Post-Traumatic Stress Disorder (PTSD)

Most people think of soldiers when they think of Post-Traumatic Stress Disorder (PTSD) because of the severe trauma related to combat and war. While military personnel represent many people suffering from PTSD, many other groups, are equally susceptible.

Concern over the daily trauma police officers, firefighters, paramedics and others involved in emergency services are exposed to, has recently prompted Ontario to be the first province to pass legislation to support first responders with PTSD. Research has clearly linked PTSD and work related exposures for first responders and with diagnosis by a mental health professional, they can get the support they need from Work Safety Insurance Board (WSIB) benefits.

What is Post-Traumatic Stress Disorder (PTSD)?

PTSD involves a long-term reaction to an extremely traumatic event or stressor. A disruption to daily functioning is common for most people experiencing trauma, but PTSD sufferers develop debilitating responses that impact their daily functions and relationships. Studies indicate that people with other psychological and biological factors may be at higher risk for PTSD.

What causes PTSD?

As per its name, PTSD is a response to either witnessing or being involved in a serious trauma or dangerous situation, while this is not an exhaustive list, below are some examples of triggers for PTSD:

  • Military combat
  • Incarceration of any kind
  • Violent personal assault
  • Violent attack or death of another person
  • Severe accident, not limited to work related or auto but all types of accidents
  • Terrorist attack
  • Natural disaster
  • Sexual or physical abuse as a child
  • Diagnosis of a life-threatening illness
  • Physical threat of harm

Signs and symptoms of PTSD

To be diagnosed with PTSD, a patient must demonstrate these symptoms for at least one month and their symptoms must pose significant interference in performing daily task like working, going to class, or socializing.

Re-experiencing the trauma through:

  • Memories, images and thoughts
  • Dreams, nightmares, night terrors, sleepwalking, sleep fighting
  • Flashbacks or hallucinations
  • Emotionally or physically upset from triggers or reminders (e.g., anniversary date, location)

Avoiding triggers and reminders of the trauma by:

  • Not allowing thoughts or feelings of the trauma
  • Staying away from activities, people, places or conversations related to the trauma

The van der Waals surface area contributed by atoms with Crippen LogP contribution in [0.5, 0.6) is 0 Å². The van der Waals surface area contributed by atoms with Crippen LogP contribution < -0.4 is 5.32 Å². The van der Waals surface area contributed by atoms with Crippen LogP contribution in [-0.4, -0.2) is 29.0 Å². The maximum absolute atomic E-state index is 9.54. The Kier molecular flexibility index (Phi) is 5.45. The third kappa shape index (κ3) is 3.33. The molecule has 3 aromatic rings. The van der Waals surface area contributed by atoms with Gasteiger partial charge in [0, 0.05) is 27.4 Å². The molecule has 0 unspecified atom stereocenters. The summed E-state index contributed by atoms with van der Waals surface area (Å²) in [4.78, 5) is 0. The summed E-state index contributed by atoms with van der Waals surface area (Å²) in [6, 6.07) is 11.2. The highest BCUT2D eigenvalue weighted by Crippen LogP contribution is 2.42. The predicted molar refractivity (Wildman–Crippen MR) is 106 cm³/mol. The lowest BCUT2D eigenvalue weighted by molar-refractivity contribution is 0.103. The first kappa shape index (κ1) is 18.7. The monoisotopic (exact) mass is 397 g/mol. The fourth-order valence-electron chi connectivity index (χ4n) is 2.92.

Negative changes in mood or personality, such as:

  • Amnesia about important issues related to the trauma
  • Severe and persistent negativity about self and everyone else
  • Distorted blaming self or others for the trauma
  • Apathetic feelings toward socializing, work and hobbies
  • Consistent negative emotions and unable to be happy
  • Detachment or decreased awareness from others or surroundings
  • Abandon faith, blame God
  • Trust issues
  • Emotional numbness

Arousal and Reactivity, including at least two symptoms:

  • Trouble falling or staying asleep
  • Problems concentrating
  • Irritable, anger outbursts, temper tantrums
  • Easily startled
  • Reckless behaviour
  • Hypervigilance and always on guard

Complex PTSD symptoms involve both physical and emotional responses:

  • Headaches, chest pains, stomach aches, night sweats and dizziness
  • Depression, anxiety, panic attacks and phobias
  • Trouble maintaining relationships with friends and family
  • Psychotic events
  • Self-harm, alcohol abuse, drug abuse, cutting, self-mutilation, excessive tattooing
  • Suicidal or homicidal thoughts

PTSD symptoms in First Responders

First-responders include police officers, firefighters, paramedics, certain workers in correctional institutions and secure youth justice facilities, dispatchers of police, firefighter and ambulance services, and emergency response teams. Due to the daily traumas experienced by emergency personnel, some people believe that the symptoms (if they don’t subside) are related to their own inadequacies or failure in their jobs. Quite often individuals in these high paced environments may have difficulty identifying that they are suffering and/or refuse to ask for help for their PTSD. This tends to create personal anxiety, poor health, alcohol or drug abuse, depression, withdrawal, burnout and sometimes, suicide.